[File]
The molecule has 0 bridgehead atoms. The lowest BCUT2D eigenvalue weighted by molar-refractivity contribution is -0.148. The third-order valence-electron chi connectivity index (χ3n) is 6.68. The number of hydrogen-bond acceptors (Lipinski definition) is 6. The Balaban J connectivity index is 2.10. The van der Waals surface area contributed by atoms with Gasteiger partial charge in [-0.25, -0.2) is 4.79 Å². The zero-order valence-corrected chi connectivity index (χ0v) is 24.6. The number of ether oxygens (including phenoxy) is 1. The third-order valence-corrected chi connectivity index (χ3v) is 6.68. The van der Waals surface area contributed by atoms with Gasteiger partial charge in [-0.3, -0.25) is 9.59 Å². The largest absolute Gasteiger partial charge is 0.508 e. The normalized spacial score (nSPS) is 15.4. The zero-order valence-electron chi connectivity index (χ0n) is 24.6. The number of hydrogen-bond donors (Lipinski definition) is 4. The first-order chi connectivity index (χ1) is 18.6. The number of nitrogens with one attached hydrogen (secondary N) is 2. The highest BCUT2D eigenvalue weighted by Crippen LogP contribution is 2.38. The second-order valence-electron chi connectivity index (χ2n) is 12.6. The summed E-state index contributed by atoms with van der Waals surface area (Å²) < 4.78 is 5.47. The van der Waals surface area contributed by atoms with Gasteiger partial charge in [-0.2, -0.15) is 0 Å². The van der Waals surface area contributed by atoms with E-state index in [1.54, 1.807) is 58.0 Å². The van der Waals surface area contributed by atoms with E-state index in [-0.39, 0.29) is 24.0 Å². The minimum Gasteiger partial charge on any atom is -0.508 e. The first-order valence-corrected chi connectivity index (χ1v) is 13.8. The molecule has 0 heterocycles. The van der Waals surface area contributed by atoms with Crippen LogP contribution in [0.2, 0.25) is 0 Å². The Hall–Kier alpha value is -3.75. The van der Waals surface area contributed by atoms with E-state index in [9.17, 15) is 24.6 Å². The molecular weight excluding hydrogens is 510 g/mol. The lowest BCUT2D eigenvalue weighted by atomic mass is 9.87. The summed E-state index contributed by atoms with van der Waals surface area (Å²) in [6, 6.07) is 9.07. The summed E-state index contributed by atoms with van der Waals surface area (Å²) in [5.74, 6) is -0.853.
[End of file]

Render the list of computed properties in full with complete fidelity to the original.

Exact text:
The molecule has 0 bridgehead atoms. The lowest BCUT2D eigenvalue weighted by molar-refractivity contribution is -0.148. The third-order valence-electron chi connectivity index (χ3n) is 6.68. The number of hydrogen-bond acceptors (Lipinski definition) is 6. The Balaban J connectivity index is 2.10. The van der Waals surface area contributed by atoms with Gasteiger partial charge in [-0.25, -0.2) is 4.79 Å². The zero-order valence-corrected chi connectivity index (χ0v) is 24.6. The number of ether oxygens (including phenoxy) is 1. The third-order valence-corrected chi connectivity index (χ3v) is 6.68. The van der Waals surface area contributed by atoms with Gasteiger partial charge in [-0.3, -0.25) is 9.59 Å². The largest absolute Gasteiger partial charge is 0.508 e. The normalized spacial score (nSPS) is 15.4. The zero-order valence-electron chi connectivity index (χ0n) is 24.6. The number of hydrogen-bond donors (Lipinski definition) is 4. The first-order chi connectivity index (χ1) is 18.6. The number of nitrogens with one attached hydrogen (secondary N) is 2. The highest BCUT2D eigenvalue weighted by Crippen LogP contribution is 2.38. The second-order valence-electron chi connectivity index (χ2n) is 12.6. The summed E-state index contributed by atoms with van der Waals surface area (Å²) < 4.78 is 5.47. The van der Waals surface area contributed by atoms with Gasteiger partial charge in [-0.2, -0.15) is 0 Å². The van der Waals surface area contributed by atoms with E-state index in [1.54, 1.807) is 58.0 Å². The van der Waals surface area contributed by atoms with E-state index in [-0.39, 0.29) is 24.0 Å². The minimum Gasteiger partial charge on any atom is -0.508 e. The first-order valence-corrected chi connectivity index (χ1v) is 13.8. The molecule has 0 heterocycles. The van der Waals surface area contributed by atoms with Crippen LogP contribution in [0.2, 0.25) is 0 Å². The Hall–Kier alpha value is -3.75. The van der Waals surface area contributed by atoms with E-state index in [9.17, 15) is 24.6 Å². The molecular weight excluding hydrogens is 510 g/mol. The lowest BCUT2D eigenvalue weighted by atomic mass is 9.87. The summed E-state index contributed by atoms with van der Waals surface area (Å²) in [6, 6.07) is 9.07. The summed E-state index contributed by atoms with van der Waals surface area (Å²) in [5.74, 6) is -0.853.